The Executive Committee of the National Economic Council has working on almost 12 small dams in Sindh and Baluchistan. These 12 dams would have the capacity to store 2.5 million acre feet of water and produce 20.84MW power. They also had the potential to ensure return of the investment in six to seven years (about Rs82 billion). The stored water would be sufficient to irrigate more than 300,000 acres with traditional flood irrigation. The area could be doubled through sprinkle and drip irrigation.

Punjab and Khyber Pakhtunkhaw also worked on about more than two dozen small dams projects. After the construction of these dams and irrigation canals, cropping intensity and crop yield have increased. Due to availability of irrigation water there has been a shift of cropping pattern from wheat and forage crops to vegetable crops. Farmers are earning up to $2433 per ha per year. An analysis of inflow-outflow of the dams shows that, if properly managed, the storage is not only sufficient to irrigate all the croplands within the command area, but also increase the capacity of hydropower.

The importance of large and small dams for Pakistan can not be under-estimated, particularly for irrigated agriculture in the country. In Pakistan, irrigated agriculture covers 16.2 million hectare (74 per cent) out of the total cultivated area of 22 million hectare. Irrigated agriculture uses 97 per cent of the available water and provides over 90 per cent of agricultural, produce; it accounts for 25 per cent of GDP, earns 70 per cent of the export revenue and employs 50 per cent of the work-force directly and another 20 per cent indirectly.

Although the share of agriculture in GDP has declined over the years, however, it is still the largest single contributor to GDP. The sustainability of irrigated agriculture is threatened by continuous deterioration of the irrigation infrastructure.

It is estimated that there will be a shortfall in renewable water availability of 108 MAF by 2013. The corresponding shortfall in food grains alone is likely to be 12 million tons. This, it is stated, will put mainly two-fold burden on Pakistan’s meagre foreign exchange resources. First, additional foreign exchange will have to be allocated for the importation of food grains. Second, a drop in the production of export commodities such as rice, cotton, and textiles will mean the loss of foreign exchange earnings.

Large or small reservoirs are ostensibly needed to carry over water from wet months to dry months and from wet years to dry years. In Pakistan, water demand exceeds supply, leading to a crisis like situation almost every year. On an annual basis, the demand for water has led to maximum withdrawals from reservoirs, causing the Mangla and Tarbela dams to reach dead-level every single year. So there is a strong need to build dams not only for hydro purpose but also stop making Pakistan water starve country.

Flooding is a requirement for the fertilization of major areas of the agricultural land of the country, and is differentiated from catastrophic flooding, which causes loss of life and serious damage to agriculture and utilities.

The last year’s devastating floods had caused a loss of $10 billion to the economy and eaten up two per cent of the GDP. Dams and reservoirs can be effectively used to regulate river levels and flooding downstream of the dam by temporarily storing the flood volume and releasing it later.

The dams are operated by specific water control plan for routing floods through the basin without damage. This not only eliminates flooding, but provides other benefits such as water supply, irrigation, and hydropower and water quality. If government construct instead of Kalabagh several small dams in Sindh than flood water can be managed.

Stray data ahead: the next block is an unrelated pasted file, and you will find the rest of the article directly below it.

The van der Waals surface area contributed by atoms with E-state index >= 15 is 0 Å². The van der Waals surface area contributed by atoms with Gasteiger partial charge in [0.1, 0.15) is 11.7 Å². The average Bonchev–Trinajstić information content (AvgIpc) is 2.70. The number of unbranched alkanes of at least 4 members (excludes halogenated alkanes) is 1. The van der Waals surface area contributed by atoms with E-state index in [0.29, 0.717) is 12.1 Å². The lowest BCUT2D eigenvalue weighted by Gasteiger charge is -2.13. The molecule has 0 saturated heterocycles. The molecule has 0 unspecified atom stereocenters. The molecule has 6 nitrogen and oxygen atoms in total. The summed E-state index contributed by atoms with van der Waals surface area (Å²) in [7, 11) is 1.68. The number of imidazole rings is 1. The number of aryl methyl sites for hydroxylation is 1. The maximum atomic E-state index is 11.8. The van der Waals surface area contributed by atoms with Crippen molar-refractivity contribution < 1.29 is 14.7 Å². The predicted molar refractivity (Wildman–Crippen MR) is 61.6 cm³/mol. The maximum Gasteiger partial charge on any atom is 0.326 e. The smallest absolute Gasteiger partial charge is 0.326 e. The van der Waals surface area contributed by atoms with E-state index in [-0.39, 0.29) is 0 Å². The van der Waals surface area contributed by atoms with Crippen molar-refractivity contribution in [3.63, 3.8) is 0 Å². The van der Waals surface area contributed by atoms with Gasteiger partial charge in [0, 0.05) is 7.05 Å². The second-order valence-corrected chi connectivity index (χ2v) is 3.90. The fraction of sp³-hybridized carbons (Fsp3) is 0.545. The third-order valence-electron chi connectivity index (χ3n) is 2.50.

Along this, the western Himalayas, the Hindu Kush, Karakorum, and their associated mountain ranges are located in the north and northwest of Pakistan. It is in this area where some of the world’s highest peaks, as well as a concentration of glaciers and snow lakes surpassed only in the Polar Regions, are located, needs to construct small and large dams. Due to climate change the Glaciers in the Himalayas are melting at a rapid rate.

The glaciers of northern areas are an extremely precious resource, for the highlands and the lowlands, and this resource we must understand so that we can preserve it and utilize it in a sustainable way.

The water resources of the Himalayas, if used prudently and effectively, are a rich means of hydroelectric power generation. Dams being built in the Himalayan region can produce energy, sustain agriculture, conserve water, promote fisheries, and sustain communities.

Lastly, India continuously works to construct dams on rivers allocated to Pakistan according to Indus Basin Treaty. India had built about 4,291 dams and planned to build another 695 even on Pakistani rivers of Chenab and Jhelum, making Pakistan water starve country. Just taking the example of Baglihar dam, the treaty ensures a minimum flow of 55,000 cubic feet per second (cusecs) of water in the Chenab River.

In August-September 2008, however, India began to fill the Baglihar Hydroelectric Power Plant reservoir on the Chenab. As a result, river flows declined to 48,000 cusecs on August 25 and to 25,000 cusecs on September 4. Pakistan has lost about 2 MAF of water, and Pakistan’s wheat crop has been adversely affected. The government must save its water resources by constructing either small or large dams.

While dams provide significant benefits to our society, their impacts on the surroundings include resettlement and relocation, socioeconomic impacts, environmental concerns, sedimentation issues and safety aspects.

About 75 per cent of the total electricity consumed in South America is derived from hydropower. Japan, US, Russia and Turkey are the leading countries in the production and consumption of hydroelectric power. Canada, Norway, New Zealand, Switzerland and many other European countries have trapped most of their water sources and harnessed energy to generate electricity.

The availability of energy is essential for the socio-economic development of a nation. It is advantageous to use energy that is clean, efficient, dependable and renewable. Hydropower meets all of these requirements. In countries, where a vast amount of development still lies ahead, good conditions often exist for renewable energy sources. The technically most advanced and economical source of renewable energy is hydropower – Pakistan and Gulf Economist